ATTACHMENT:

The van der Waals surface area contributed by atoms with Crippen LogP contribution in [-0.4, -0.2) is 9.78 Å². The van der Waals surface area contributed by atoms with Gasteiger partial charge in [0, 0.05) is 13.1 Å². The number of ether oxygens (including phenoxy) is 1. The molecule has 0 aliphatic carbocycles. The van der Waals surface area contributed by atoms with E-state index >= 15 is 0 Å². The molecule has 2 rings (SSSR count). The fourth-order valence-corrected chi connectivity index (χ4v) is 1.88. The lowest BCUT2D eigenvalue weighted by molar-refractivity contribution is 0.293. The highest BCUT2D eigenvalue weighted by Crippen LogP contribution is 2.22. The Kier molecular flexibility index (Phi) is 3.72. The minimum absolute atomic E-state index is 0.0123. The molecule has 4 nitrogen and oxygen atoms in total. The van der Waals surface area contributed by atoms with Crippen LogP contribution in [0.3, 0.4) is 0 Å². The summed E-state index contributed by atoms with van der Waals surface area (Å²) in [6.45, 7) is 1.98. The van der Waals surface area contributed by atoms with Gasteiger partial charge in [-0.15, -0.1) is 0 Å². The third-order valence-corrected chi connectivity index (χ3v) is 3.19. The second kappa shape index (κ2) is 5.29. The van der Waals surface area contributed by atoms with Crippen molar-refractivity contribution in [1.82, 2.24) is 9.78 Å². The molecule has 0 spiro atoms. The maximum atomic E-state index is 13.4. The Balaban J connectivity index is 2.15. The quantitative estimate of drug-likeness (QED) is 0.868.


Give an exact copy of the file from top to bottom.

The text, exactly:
The van der Waals surface area contributed by atoms with Crippen LogP contribution in [-0.4, -0.2) is 9.78 Å². The van der Waals surface area contributed by atoms with Gasteiger partial charge in [0, 0.05) is 13.1 Å². The number of ether oxygens (including phenoxy) is 1. The molecule has 0 aliphatic carbocycles. The van der Waals surface area contributed by atoms with E-state index >= 15 is 0 Å². The molecule has 2 rings (SSSR count). The fourth-order valence-corrected chi connectivity index (χ4v) is 1.88. The lowest BCUT2D eigenvalue weighted by molar-refractivity contribution is 0.293. The highest BCUT2D eigenvalue weighted by Crippen LogP contribution is 2.22. The Kier molecular flexibility index (Phi) is 3.72. The minimum absolute atomic E-state index is 0.0123. The molecule has 4 nitrogen and oxygen atoms in total. The van der Waals surface area contributed by atoms with Crippen LogP contribution in [0.3, 0.4) is 0 Å². The summed E-state index contributed by atoms with van der Waals surface area (Å²) in [6.45, 7) is 1.98. The van der Waals surface area contributed by atoms with Gasteiger partial charge in [-0.15, -0.1) is 0 Å². The third-order valence-corrected chi connectivity index (χ3v) is 3.19. The second kappa shape index (κ2) is 5.29. The van der Waals surface area contributed by atoms with Crippen molar-refractivity contribution in [1.82, 2.24) is 9.78 Å². The molecule has 0 spiro atoms. The maximum atomic E-state index is 13.4. The Balaban J connectivity index is 2.15. The quantitative estimate of drug-likeness (QED) is 0.868.